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Bowen to Macaulay: ALP VET package not restricted by occupation

Wednesday, 10 April 2019
By Jake Nelson

Skills commitment: Chris Bowen (left) and Andrew Macaulay.

Shadow treasurer and shadow minister for small business Chris Bowen has pledged that Labor’s skills training package will not be restricted by occupation, meaning that print apprentices will be able to access it.

At the Western Sydney Chamber federal budget luncheon, Printing Industries CEO Andrew Macaulay raised the issue of apprenticeship shortages for the printing and packaging industries to Bowen, and to Paul Fletcher, minister for families and social services.

“Printers and packagers are desperately seeking apprentices, there’s a real shortage in the industry, and yet we’re announcing VET packages that can’t actually be delivered to sectors of industry that need to employ people,” said Macaulay.

In response, Fletcher cited the government’s policy devoting $500m to skills training, including 80,000 new apprentices.

“One of the things we’re focused on is supporting Australians to move out of unemployment and come into work. There are opportunities, and views from employers in your sector are consistent with what I hear from others,” he said.

“I had the chance recently to visit a productivity boot camp in Penrith, with fifteen to twenty-one-year-olds mainly from schools in Western Sydney, getting essentially pre-apprenticeship training: an eight-week program working on a whole range of things, equipping them then to go and successfully compete for apprenticeships.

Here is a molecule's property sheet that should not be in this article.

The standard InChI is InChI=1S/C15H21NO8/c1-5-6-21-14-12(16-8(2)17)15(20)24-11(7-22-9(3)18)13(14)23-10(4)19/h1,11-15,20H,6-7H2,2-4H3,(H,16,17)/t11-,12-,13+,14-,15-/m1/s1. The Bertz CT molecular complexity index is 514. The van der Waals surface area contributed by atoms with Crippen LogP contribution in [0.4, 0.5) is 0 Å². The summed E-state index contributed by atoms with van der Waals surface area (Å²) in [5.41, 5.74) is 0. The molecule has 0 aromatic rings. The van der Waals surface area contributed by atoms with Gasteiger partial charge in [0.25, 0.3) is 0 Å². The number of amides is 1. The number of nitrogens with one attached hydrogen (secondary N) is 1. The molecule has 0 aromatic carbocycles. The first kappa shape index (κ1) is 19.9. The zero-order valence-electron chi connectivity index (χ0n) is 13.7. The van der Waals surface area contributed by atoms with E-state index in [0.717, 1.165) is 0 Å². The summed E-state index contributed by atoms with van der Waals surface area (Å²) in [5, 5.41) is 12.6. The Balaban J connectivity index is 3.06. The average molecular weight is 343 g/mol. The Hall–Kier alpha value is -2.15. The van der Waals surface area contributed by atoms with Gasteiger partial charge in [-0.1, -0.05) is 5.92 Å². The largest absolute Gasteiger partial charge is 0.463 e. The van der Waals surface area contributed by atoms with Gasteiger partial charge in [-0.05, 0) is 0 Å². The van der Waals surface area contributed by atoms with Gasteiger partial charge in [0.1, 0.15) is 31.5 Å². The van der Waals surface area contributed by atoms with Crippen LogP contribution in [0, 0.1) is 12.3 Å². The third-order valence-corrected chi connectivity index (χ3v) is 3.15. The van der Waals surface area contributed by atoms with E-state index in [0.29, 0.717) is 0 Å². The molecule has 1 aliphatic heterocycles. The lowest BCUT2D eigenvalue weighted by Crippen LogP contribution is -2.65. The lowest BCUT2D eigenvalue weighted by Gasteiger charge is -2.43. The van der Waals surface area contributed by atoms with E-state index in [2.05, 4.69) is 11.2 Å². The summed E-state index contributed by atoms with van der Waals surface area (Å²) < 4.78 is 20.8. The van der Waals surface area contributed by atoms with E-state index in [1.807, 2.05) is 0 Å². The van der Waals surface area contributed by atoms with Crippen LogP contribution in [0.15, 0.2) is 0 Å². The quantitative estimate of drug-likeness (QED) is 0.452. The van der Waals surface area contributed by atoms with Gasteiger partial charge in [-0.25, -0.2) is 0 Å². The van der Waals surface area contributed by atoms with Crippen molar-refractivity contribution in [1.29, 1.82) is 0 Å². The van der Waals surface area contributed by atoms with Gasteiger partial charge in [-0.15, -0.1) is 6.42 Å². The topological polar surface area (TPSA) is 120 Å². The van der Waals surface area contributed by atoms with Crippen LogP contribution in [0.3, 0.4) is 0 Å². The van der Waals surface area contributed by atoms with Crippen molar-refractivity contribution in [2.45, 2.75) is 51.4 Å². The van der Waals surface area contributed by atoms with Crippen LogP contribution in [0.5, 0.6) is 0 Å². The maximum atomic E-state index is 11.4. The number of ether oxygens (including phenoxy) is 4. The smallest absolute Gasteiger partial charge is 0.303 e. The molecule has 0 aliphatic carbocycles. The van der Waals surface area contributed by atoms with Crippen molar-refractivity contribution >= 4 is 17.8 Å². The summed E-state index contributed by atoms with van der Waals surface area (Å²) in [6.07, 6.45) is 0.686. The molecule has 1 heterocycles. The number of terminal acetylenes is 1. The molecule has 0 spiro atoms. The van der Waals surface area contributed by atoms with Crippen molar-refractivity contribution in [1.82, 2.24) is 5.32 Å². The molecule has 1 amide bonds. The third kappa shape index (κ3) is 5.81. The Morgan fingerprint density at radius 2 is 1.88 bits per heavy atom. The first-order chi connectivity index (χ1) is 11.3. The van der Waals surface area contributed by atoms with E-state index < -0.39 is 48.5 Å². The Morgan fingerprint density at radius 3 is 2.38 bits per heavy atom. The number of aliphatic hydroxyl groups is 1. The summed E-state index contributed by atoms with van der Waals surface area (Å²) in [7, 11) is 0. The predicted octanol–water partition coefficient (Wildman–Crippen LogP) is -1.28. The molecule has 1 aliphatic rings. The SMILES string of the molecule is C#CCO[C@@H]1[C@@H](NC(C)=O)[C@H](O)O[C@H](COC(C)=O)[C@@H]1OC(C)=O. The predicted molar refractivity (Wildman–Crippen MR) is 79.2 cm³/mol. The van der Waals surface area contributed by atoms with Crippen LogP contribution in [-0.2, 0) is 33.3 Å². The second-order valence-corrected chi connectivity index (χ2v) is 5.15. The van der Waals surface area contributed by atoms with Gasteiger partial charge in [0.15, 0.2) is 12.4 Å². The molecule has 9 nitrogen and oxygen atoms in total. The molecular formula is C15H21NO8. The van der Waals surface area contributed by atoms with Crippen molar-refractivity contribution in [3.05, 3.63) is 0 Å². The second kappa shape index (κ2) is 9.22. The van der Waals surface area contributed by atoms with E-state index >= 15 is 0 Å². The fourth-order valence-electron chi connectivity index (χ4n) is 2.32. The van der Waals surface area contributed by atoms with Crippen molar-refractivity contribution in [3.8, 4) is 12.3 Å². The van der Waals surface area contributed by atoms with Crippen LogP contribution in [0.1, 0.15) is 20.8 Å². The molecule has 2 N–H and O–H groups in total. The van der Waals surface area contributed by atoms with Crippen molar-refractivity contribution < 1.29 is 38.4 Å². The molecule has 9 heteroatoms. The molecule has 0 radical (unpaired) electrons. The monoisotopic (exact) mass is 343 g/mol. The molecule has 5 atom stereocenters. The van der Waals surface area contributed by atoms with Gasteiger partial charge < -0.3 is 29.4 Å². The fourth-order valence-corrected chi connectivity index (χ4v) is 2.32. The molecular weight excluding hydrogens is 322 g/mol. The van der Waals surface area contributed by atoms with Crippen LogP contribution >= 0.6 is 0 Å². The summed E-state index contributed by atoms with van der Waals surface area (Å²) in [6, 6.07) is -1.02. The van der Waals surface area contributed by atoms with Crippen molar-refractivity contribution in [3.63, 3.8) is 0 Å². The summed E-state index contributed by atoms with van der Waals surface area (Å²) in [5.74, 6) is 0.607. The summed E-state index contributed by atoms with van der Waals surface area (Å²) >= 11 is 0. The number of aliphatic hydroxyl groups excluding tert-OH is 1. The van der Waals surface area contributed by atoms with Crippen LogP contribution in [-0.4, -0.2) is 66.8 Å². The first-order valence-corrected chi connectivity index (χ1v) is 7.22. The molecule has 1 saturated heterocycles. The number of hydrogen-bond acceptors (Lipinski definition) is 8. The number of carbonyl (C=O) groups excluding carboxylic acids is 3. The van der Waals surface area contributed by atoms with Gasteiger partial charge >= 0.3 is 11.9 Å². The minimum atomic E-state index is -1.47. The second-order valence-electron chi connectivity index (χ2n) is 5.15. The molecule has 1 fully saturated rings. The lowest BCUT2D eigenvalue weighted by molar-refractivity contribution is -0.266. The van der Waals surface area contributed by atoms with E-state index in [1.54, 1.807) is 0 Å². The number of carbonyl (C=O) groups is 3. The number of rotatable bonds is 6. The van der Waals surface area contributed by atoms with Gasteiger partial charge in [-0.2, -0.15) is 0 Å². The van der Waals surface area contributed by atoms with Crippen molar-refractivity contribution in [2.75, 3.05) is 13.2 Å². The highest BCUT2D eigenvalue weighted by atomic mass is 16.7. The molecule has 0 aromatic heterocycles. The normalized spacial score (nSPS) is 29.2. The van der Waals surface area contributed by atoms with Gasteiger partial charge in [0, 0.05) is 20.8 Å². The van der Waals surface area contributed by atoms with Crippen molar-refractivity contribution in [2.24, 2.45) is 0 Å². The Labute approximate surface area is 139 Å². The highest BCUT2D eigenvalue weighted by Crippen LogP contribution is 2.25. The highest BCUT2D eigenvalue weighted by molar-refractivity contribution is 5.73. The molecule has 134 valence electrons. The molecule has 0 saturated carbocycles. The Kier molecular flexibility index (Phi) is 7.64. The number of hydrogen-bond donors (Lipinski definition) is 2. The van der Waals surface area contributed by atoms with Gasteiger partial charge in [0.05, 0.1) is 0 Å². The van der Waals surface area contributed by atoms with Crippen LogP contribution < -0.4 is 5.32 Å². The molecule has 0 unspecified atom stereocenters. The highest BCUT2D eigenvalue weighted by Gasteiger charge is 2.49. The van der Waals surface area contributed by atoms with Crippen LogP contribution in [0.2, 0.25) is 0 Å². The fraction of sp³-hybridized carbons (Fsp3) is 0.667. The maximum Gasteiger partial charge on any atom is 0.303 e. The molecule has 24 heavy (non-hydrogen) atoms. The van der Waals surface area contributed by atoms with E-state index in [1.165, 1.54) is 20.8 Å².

“That journey from school to work is a critical transition in people’s lives for a whole range of reasons, and some people find that more challenging than others, so we’re focused on facilitating their transition,” he said.

Bowen was critical of the policy, however, saying it didn’t go far enough to address the skills shortfall.

“While we welcome the government’s commitment to 80,000, that’s not enough. We’re 150,000 apprenticeships down since the change of government,” Bowen said. “Our package is a 150,000 package, which we do see as the minimum to repair the damage of the last six years. It’s a holistic package involving a combination of payments to employers and apprentices to get the apprenticeship going, and a big commitment to TAFE going forward; it’s also not prescriptive as to which trades it applies to,” he said.

If elected, Labor has promised to inject $1 billion into vocational education and training, including $200 million to overhaul regional and outer suburban TAFE campuses.

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